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Blog Tour Review - Service Model by Adrian Tchaikovsky

Blog Tour Review - Service Model by Adrian Tchaikovsky To fix the world they first must break it further. Humanity is a dying breed, utterly reliant on artificial labor and service. When a domesticated robot gets a nasty little idea downloaded into their core programming, they murder their owner. The robot then discovers they can also do something else they never did before: run away. After fleeing the household, they enter a wider world they never knew existed, where the age-old hierarchy of humans at the top is disintegrating, and a robot ecosystem devoted to human wellbeing is finding a new purpose. There is so much to love in Service Model, but one of the things I most love about it is the peculiar blend of charming innocence and insightful cynicism. Uncharles the domestic robot is such a simple soul (though he would state that he has no soul and this is an inaccurate description). He approaches the end of the world with optimism and hope, or whatever equivalent to these emotions h

Review - The First Law Trilogy

The First Law Trilogy by Joe Abercrombie

Hi, I'm going to do a joint review of this trilogy, because most of what I want to talk about runs through the three novels.

The trilogy consists of:

  • The Blade Itself
  • Before They Are Hanged
  • Last Argument of Kings
Joe Abercrombie has a new book out now, A Little Hatred, which is the start of a new trilogy,three stand-alone books that sound fascinating, and a collection of short stories, all of them set in the same world, but I haven't read them yet.

Say one thing for Joe Abercrombie, say that he writes great books.

It's been a while since I last read some epic fantasy, and on the basis of a short story of his from the Rogues anthology I booked a ticket to see Abercrombie at Waterstones Newcastle. I decided to pick up the box set of his first trilogy rather than the new book they were promoting. Unusually for me, I then read straight through the entire trilogy with barely a break. I loved them!

So, the setting. The world of the First Law is centred upon an empire, with an old, rather mad king and a couple of fairly useless heirs. There was magic but it's pretty much all gone now. In the north you have rough, uncivilised clans of savages, who are uniting around an aggressive new king. Further afield you have another great empire looking to expand. Nothing too startling or unusual about any of that, though it is done well. Surprisingly there are no maps in the books, but they never really felt necessary.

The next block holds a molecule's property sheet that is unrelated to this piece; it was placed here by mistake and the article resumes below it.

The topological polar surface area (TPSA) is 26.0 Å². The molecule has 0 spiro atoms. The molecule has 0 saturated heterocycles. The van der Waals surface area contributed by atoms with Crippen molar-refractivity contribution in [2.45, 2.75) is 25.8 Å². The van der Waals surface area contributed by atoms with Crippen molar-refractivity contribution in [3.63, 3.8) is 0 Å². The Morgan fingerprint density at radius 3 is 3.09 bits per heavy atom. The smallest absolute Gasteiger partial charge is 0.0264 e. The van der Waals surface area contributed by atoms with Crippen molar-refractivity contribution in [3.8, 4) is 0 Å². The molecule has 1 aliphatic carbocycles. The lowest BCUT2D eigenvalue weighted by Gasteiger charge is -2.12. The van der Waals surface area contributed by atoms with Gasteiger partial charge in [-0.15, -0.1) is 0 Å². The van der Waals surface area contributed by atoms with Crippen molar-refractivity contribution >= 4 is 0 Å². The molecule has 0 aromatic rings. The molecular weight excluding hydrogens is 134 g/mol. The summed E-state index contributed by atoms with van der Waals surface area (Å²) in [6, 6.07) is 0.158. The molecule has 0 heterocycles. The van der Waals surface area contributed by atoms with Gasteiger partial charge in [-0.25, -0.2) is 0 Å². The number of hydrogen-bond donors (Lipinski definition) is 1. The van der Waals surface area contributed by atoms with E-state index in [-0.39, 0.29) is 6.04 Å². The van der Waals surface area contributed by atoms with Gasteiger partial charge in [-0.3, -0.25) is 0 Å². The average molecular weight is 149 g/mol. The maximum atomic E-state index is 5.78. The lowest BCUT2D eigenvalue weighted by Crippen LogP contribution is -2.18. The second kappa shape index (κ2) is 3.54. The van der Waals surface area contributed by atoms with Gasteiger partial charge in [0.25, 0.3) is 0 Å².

It's with the characters that the First Law trilogy really excels. Joe Abercrombie has a remarkable ability to make us care about the most unsympathetic-seeming characters. Logen Ninefingers is a northern barbarian with a legendary, blood-soaked past. He's not just rough, tough and uncultured, he's an absolute killing machine. Captain Jezel dan Luther is a spoilt nobleman, who's had every success handed to him. He gambles and womanizes, he's spoilt, self-centred and vain. Inquisitor Glotka is a malformed torturer with no moral centre other than his own advancement (or continued survival).

And yet... and yet somehow I wanted them to succeed. I was rooting for Logen to come through every fight, for Jezel to somehow better himself, for Glotka to survive the political machinations all around him. It's not just the main characters either. Abercrombie can drop someone in for just a handful of pages and yet they feel like a fully-rounded character. A lot of the supporting cast had their own excellent story arcs, particularly Colonel West and his sister Ardee (who I absolutely adore), and the motley band of northmen.

The story works so well across the trilogy. The first book brings the main characters together, the second sends them out on a couple of different quests and everything comes together in dramatic fashion in the closing volume.

The tone is excellent. It's bloody, but never too dour or serious. There's a lightly humorous tone to a lot of it that makes all the torture and warfare easier to take. It's decidedly adult too. As well as often graphic violence there are scenes of a sexual nature, (ahh, Ardee West 😍)

The three stand-alone novels apparently feature some of the same characters, but for tone they draw inspiration from very different styles, gangsters, war movies and the wild west. I'm definitely planning on reading them very soon!

An excellent return to epic fantasy for me. I'm giving Joe Abercrombie's First Law Trilogy an enthusiastic 5 moons.


All of Joe Abercrombie's books mentioned are available now, published by Gollancz.


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